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Drug-induced dyspepsia
Other Resources UpToDate PubMed

Drug-induced dyspepsia

Contributors: Amirah Khan MD, Paritosh Prasad MD
Other Resources UpToDate PubMed


Dyspepsia is defined as epigastric pain lasting for at least 1 month that can be associated with epigastric fullness, nausea, vomiting, or heartburn. Dyspepsia can be caused by Helicobacter pylori infection, esophagitis, peptic ulcer disease, and gastroesophageal reflux disease (GERD) and can be worsened by medications, cigarette smoking, and alcohol. Functional dyspepsia is the term used for patients when endoscopy and other diagnostic tests have ruled out organic pathology.

The most common drugs that cause dyspepsia include aspirin and nonsteroidal anti-inflammatory drugs (NSAIDs), which can contribute to mucosal damage, ulceration, and bleeding complications. Other associated medications include iron, antibiotics, antihypertensives, narcotics, estrogens, theophylline, selective serotonin reuptake inhibitors (SSRIs), niacin, digoxin, corticosteroids, levodopa, and hypoglycemic agents. These medications can cause symptoms by causing direct gastric mucosal injury (eg, NSAIDs), a change in gastrointestinal sensorimotor function, worsening GERD, or idiopathic mechanisms.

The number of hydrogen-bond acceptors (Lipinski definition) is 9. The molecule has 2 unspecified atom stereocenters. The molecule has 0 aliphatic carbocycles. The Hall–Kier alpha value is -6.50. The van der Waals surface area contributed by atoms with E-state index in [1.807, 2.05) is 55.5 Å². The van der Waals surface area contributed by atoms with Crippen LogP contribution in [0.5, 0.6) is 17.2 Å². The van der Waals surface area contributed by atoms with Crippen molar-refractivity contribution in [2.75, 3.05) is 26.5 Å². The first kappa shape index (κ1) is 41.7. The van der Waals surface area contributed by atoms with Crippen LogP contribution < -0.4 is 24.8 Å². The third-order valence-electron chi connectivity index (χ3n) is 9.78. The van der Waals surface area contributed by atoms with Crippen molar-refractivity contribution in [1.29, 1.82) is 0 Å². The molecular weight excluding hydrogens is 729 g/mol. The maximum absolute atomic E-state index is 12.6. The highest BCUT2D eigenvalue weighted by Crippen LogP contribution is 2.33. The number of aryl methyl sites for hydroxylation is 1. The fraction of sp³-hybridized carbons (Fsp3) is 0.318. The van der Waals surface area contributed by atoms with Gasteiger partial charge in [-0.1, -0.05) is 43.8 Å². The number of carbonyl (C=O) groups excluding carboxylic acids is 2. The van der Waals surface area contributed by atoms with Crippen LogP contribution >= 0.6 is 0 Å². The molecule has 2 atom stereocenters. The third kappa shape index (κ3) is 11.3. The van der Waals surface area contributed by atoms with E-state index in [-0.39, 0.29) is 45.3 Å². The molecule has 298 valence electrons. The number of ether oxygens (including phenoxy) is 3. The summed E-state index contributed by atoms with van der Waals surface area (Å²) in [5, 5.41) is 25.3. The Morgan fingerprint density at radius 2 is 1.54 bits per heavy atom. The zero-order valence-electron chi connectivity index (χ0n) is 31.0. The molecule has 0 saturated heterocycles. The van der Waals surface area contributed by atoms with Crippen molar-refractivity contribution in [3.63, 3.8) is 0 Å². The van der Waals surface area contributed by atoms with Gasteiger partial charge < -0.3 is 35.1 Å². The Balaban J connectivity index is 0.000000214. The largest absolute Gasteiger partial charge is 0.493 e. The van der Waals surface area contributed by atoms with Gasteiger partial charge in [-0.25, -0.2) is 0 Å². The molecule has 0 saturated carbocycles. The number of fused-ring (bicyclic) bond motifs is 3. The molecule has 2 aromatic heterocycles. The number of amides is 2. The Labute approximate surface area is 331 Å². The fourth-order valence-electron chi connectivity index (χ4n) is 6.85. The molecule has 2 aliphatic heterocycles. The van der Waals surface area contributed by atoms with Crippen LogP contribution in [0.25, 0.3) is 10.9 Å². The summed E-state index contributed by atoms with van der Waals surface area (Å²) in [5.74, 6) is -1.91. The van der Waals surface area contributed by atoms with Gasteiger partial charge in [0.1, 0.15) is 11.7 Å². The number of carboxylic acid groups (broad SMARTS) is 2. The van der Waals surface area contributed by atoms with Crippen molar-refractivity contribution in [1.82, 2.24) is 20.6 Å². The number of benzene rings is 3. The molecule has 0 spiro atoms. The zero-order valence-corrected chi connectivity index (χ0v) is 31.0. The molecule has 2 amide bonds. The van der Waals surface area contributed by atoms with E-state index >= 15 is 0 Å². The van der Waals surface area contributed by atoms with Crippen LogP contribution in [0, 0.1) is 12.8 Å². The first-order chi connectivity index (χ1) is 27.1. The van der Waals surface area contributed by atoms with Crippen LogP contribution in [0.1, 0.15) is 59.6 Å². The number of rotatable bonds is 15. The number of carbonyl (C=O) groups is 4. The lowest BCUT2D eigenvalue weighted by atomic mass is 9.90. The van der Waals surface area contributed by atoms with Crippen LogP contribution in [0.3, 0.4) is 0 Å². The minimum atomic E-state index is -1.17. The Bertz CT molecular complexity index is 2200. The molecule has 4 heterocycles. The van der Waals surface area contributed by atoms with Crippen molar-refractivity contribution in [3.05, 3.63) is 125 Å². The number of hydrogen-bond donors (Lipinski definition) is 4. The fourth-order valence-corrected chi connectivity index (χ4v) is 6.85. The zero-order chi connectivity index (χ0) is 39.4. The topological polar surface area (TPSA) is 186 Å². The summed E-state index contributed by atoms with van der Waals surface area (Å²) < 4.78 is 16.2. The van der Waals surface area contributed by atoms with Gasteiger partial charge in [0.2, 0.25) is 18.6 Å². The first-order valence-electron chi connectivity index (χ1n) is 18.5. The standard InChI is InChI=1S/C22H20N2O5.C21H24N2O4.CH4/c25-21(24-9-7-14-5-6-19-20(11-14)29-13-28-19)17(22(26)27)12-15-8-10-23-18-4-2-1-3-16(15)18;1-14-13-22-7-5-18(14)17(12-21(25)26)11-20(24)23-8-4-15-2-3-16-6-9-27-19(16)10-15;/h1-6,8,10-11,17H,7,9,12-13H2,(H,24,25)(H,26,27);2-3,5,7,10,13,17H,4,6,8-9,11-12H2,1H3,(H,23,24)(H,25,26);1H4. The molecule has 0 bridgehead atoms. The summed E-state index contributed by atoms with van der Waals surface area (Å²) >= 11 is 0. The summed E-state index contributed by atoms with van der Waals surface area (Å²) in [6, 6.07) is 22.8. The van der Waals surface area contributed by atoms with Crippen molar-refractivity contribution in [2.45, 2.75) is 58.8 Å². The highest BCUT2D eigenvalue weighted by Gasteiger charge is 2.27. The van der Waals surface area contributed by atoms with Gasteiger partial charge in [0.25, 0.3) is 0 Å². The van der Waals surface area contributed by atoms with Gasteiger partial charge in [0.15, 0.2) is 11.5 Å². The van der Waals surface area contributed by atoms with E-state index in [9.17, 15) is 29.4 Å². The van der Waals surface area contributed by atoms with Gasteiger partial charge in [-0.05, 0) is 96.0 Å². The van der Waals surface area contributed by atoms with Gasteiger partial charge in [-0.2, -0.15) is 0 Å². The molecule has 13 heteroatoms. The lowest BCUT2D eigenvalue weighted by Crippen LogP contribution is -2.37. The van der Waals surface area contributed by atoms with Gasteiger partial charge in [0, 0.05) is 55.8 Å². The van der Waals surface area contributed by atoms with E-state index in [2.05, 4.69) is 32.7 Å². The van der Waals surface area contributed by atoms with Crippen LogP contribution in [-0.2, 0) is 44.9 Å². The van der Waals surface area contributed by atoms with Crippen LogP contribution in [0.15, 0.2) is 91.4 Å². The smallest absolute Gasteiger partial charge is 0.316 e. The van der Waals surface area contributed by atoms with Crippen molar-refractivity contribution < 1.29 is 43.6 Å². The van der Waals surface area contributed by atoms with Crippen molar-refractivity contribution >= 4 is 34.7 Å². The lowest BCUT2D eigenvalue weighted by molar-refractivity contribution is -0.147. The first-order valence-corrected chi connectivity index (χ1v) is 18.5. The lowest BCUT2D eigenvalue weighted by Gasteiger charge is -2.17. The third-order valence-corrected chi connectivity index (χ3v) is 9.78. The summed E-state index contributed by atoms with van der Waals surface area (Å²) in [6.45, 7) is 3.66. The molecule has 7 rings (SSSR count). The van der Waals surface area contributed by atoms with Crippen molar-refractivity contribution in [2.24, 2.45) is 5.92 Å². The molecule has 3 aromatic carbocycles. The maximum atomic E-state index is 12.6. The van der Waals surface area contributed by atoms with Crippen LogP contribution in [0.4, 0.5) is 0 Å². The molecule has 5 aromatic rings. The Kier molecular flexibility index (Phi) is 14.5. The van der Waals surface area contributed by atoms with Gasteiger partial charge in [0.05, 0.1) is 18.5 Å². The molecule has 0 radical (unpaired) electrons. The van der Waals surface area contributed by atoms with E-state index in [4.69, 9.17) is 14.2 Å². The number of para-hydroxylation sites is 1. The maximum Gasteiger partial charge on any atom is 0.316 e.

Management of drug-induced dyspepsia includes drug discontinuation, assessment of underlying pathology, and symptom control.


T50.995A – Adverse effect of other drugs, medicaments and biological substances, initial encounter

299969005 – Drug-induced dyspepsia

Look For

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Diagnostic Pearls

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Differential Diagnosis & Pitfalls

  • Peptic ulcer disease
  • Gastroesophageal reflux disease (GERD)
  • Functional dyspepsia
  • Esophagitis (Drug-induced esophagitis, candidal, reflux-related)
  • Helicobacter pylori infection
  • Chronic pancreatitis
  • Irritable bowel syndrome
  • Crohn disease
  • Celiac disease
  • Gastric cancer
  • Gastroparesis
  • Menetrier disease
  • Gastric AA amyloidosis
  • Chronic mesenteric ischemia
  • Chronic gastric Intestinal malrotation
  • Biliary calculus
  • Choledocholithiasis
  • Sphincter of Oddi dysfunction

Best Tests

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Management Pearls

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Drug Reaction Data

Below is a list of drugs with literature evidence indicating an adverse association with this diagnosis. The list is continually updated through ongoing research and new medication approvals. Click on Citations to sort by number of citations or click on Medication to sort the medications alphabetically.

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Last Reviewed:01/03/2019
Last Updated:01/14/2019
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Drug-induced dyspepsia
A medical illustration showing key findings of Drug-induced dyspepsia : Nausea/vomiting, Epigastric pain, Dyspepsia
Copyright © 2024 VisualDx®. All rights reserved.